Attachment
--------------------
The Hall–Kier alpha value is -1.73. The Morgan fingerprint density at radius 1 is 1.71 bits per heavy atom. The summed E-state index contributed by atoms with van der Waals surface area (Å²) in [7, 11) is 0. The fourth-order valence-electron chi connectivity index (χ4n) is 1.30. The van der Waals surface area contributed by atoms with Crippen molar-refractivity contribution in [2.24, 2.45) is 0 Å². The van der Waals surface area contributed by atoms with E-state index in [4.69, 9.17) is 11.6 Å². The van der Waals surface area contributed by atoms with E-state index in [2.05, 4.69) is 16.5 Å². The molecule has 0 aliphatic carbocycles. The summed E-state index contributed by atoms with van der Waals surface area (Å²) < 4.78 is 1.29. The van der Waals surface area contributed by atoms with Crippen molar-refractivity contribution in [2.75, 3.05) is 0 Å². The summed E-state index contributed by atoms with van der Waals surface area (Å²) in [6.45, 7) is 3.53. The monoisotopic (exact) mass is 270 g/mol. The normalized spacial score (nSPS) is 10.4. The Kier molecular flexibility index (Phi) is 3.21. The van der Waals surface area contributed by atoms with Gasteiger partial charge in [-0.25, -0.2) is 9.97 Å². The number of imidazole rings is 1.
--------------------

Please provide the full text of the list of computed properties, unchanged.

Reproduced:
The Hall–Kier alpha value is -1.73. The Morgan fingerprint density at radius 1 is 1.71 bits per heavy atom. The summed E-state index contributed by atoms with van der Waals surface area (Å²) in [7, 11) is 0. The fourth-order valence-electron chi connectivity index (χ4n) is 1.30. The van der Waals surface area contributed by atoms with Crippen molar-refractivity contribution in [2.24, 2.45) is 0 Å². The van der Waals surface area contributed by atoms with E-state index in [4.69, 9.17) is 11.6 Å². The van der Waals surface area contributed by atoms with E-state index in [2.05, 4.69) is 16.5 Å². The molecule has 0 aliphatic carbocycles. The summed E-state index contributed by atoms with van der Waals surface area (Å²) < 4.78 is 1.29. The van der Waals surface area contributed by atoms with Crippen molar-refractivity contribution in [2.75, 3.05) is 0 Å². The summed E-state index contributed by atoms with van der Waals surface area (Å²) in [6.45, 7) is 3.53. The monoisotopic (exact) mass is 270 g/mol. The normalized spacial score (nSPS) is 10.4. The Kier molecular flexibility index (Phi) is 3.21. The van der Waals surface area contributed by atoms with Gasteiger partial charge in [-0.25, -0.2) is 9.97 Å². The number of imidazole rings is 1.